Clinical comparative investigation of efficacy and toxicity of cisplatin plus gemcitabine or plus Abraxane as first-line chemotherapy for stage III/IV non-small-cell lung cancer
Authors Ai D, Guan Y, Liu X, Zhang C, Wang P, Liang H, Guo Q
Received 1 April 2016
Accepted for publication 20 July 2016
Published 16 September 2016 Volume 2016:9 Pages 5693—5698
Checked for plagiarism Yes
Review by Single-blind
Peer reviewers approved by Dr Lucy Goodman
Peer reviewer comments 2
Editor who approved publication: Professor Min Li
Dan Ai,1,2 Yan Guan,2 Xiu-Ju Liu,2 Chu-Feng Zhang,1,2 Peng Wang,1,2 Hong-Lu Liang,1,2 Qi-Sen Guo2
1School of Medicine and Life Sciences, University of Jinan-Shandong Academy of Medical Sciences, China; 2Shandong Cancer Hospital affliated to Shandong University, Shandong Academy of Medical Sciences, Jinan, Shandong, China
Purpose: The purpose of this study was to observe the clinical efficacy and toxicity of cisplatin in combination with gemcitabine or Abraxane as first-line chemotherapy for stage III/IV non-small-cell lung cancer (NSCLC).
Patients and methods: A total of 200 patients with advanced NSCLC, which was confirmed by pathology or cytology, were enrolled into our research by reviewing previous complete and retrievable medical records data of our hospital. A total of 100 patients were treated with gemcitabine (1,000 mg/m2, day 1 and day 8) in combination with cisplatin (75 mg/m2, days 1–3; GP group) and another 100 patients were treated with Abraxane (260 mg/m2, day 1) in combination with cisplatin (75 mg/m2, days 1–3; TP group). Twenty-one days were required to complete one cycle; at least two cycles were completed by each group.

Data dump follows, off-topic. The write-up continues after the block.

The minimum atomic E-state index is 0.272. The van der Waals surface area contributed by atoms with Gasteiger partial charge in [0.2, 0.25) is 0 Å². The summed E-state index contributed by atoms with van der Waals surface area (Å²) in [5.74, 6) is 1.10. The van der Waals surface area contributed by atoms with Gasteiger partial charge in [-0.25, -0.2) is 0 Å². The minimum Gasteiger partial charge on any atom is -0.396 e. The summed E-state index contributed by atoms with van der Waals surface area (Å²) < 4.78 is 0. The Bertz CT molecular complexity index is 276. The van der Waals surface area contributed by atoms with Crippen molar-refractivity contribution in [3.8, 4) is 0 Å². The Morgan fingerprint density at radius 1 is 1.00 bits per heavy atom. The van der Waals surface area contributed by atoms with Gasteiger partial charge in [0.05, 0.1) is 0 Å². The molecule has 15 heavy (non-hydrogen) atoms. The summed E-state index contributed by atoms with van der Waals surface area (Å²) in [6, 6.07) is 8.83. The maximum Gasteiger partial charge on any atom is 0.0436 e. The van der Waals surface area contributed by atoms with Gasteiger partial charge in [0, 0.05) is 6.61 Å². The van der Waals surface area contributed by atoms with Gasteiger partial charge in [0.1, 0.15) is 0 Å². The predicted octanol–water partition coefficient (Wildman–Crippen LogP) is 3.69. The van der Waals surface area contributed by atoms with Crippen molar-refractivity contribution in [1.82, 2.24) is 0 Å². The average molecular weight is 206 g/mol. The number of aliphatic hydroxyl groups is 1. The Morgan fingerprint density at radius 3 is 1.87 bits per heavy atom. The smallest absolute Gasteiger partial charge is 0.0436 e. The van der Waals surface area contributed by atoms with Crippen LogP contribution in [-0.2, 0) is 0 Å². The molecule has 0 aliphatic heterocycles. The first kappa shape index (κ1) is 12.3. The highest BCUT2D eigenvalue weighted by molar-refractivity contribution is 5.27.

Results: For the 100 patients in the GP group, the effective response rate (RR) was 27%, the disease control rate (DCR) was 63%, and the median progression-free survival (PFS) time was 8 months. For the 100 patients in the TP group, the RR was 52%, the DCR was 75%, and the median PFS was 20 months. There was significant difference in RR (P<0.001), but no significant difference in DSR and PFS (P>0.05). Common treatment-related adverse events were hematologic toxicity and gastrointestinal reaction. Hematologic toxicity mainly included decreased white blood cells and platelets. The differences between the two groups were statistically significant (P<0.05). Gastrointestinal reaction mainly included nausea and vomiting. There was no statistical significance between them (P=0.805). For the 85 patients with squamous carcinoma in the TP group, the RR was 60%, the DCR was 78%, and the median PFS was 7.5 months. For the 85 patients with squamous carcinoma in the GP group, the RR was 36%, the DCR was 62%, and the median PFS was 18.5 months. There was significant difference in RR (P=0.024), but no significant difference in DSR and PFS (P>0.05). For the 115 patients with adenocarcinoma in the TP group, the RR was 47%, the DCR was 73%, and the median PFS was 8 months. For the 115 patients with adenocarcinoma in the GP group, the RR was 20%, the DCR was 64%, and the median PFS was 20.5 months. There was significant difference in RR (P=0.003), but no significant difference in DCR and PFS (P>0.05).
Conclusion: The efficacy of cisplatin in combination with Abraxane is better than that with gemcitabine in the treatment of NSCLC, and the treatment has less risk of hematologic toxicity.
Keywords: cisplatin, Abraxane, gemcitabine, advanced non-small-cell lung cancer, chemotherapy
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